This is a heart warming article from washingtonpost.com about how one girl is so grateful for her father’s involvement and interest in her education as it really made a difference.
Here’s a sweet Fathers Day piece by Santa Clara University student Nicole Pal about how her father, Allan Pal, influenced her education. She grew up in San Jose, California, and will graduate in 2014 with a degree in web design and computer engineering. This summer she is building a solar-powered home “Radiant House” for the Department of Energy’s Solar Decathlon competition.
Here are some key points I pulled from the article and advise our Gideon parents to do.
Believe in your children! Even when they struggle, be patient and assume they can overcome it.
The most precious gifts I received as a child were a white board and a book about bridges. I never questioned whether I could succeed as an engineer, and as I head into my final year of engineering school at Santa Clara University, I realize my dad played a huge role.
While some young girls might give up on a math question if they didn’t know the answer, my father was patient enough to walk through a problem with me- not just walk me through it. He let me re-work problems until the dry-erase marker was whittled to a stub. I was never tempted to smile, nod and simply pretend I understood. I always keep the whiteboard in mind when tutoring younger girls in algebra.
I can still remember something my father said to me once after graduating college. We had a new employee still in high school who was very self assured and capable. He said, “She reminds me of you. She can do anything she wants.” While I knew my parents thought I was smart and wouldn’t allow me to give up during difficult projects when I felt like quitting, this statement has stayed with me and given me confidence on days I needed it. Parents, your words have a impact. Make them inspiring!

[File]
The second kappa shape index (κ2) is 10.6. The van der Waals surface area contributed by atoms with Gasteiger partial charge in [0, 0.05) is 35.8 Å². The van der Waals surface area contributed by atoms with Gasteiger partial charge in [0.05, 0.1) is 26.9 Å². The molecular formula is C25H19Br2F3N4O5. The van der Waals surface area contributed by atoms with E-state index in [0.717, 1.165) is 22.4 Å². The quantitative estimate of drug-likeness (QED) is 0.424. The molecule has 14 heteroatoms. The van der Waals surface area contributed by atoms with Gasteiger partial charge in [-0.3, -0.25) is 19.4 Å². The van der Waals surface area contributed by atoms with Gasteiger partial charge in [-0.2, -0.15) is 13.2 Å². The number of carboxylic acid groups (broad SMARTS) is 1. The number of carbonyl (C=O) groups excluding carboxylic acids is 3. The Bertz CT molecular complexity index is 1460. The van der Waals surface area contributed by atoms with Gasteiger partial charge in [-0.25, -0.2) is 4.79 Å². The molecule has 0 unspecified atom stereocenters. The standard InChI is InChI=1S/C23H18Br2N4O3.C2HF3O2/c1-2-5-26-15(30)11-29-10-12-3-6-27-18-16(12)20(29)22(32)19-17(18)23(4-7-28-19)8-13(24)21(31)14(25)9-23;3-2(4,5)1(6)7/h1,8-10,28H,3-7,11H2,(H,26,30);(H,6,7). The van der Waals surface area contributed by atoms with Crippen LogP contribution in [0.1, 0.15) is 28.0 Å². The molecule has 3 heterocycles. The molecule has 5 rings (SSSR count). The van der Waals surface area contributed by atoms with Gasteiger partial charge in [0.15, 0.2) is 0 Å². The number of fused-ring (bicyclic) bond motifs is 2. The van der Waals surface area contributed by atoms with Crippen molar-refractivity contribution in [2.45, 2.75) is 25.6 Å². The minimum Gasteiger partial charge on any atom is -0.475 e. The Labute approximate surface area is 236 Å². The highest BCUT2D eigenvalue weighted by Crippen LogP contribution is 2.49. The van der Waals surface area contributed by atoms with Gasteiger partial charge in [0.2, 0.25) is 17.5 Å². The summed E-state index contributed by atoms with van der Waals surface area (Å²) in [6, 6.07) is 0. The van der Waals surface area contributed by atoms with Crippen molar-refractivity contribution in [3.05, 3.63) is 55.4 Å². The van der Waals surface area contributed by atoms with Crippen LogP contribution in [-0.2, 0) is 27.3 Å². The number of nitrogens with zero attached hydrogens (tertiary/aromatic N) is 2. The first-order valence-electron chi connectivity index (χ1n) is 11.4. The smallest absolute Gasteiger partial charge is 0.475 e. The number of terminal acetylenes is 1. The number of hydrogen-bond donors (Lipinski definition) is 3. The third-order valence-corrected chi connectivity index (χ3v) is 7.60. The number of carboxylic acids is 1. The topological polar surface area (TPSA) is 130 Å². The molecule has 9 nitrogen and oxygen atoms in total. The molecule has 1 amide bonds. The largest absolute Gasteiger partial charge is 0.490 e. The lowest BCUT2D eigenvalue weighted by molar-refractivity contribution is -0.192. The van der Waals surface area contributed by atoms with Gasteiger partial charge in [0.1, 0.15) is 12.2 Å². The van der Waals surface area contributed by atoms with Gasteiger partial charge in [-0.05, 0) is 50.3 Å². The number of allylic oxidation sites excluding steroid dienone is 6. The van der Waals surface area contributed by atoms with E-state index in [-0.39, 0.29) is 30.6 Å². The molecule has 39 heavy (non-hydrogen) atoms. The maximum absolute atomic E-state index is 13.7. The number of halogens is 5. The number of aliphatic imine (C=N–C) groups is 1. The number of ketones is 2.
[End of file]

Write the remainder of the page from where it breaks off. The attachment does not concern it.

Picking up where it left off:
Involve them in the household repairs, projects, and everyday calculations like cooking.
My father, who is an engineer with a microprocessing company, encouraged me to be hands on in whatever project he was working on. I remember learning how to use a saw and gleefully shouting “timber” as 2x4s hit the floor. … I’m passionate about engineering now because it helps me make sense of the world. By letting me problem-solve and get hands on with projects as a young child, I’ve learned how to make the world compute.
This helps the child see the real world application of all the things he is learning. It’s one thing to do a word problem about a recipe and another to cook it correctly yourself.
Develop a strong work ethic within their character.
One of the biggest ways my father nurtured my advancement in engineering was helping me find my passion and encouraging me to put in the hard work.
A strong work ethic will carry them through the times when things aren’t easy and fun. While doing another supplemental math program, I would whine and complain that none of my friends had to do this. I would try any way possible to get out of doing it most days. He would simply ignore my frustration and tell me to try again.
Even while doing their dream job, there will be times they have to do tasks or deal with problems they would rather not. Learning to deal with hard work early helps them keep going later in life. Grit can make a big difference in the path to success.
Read the entire article HERE.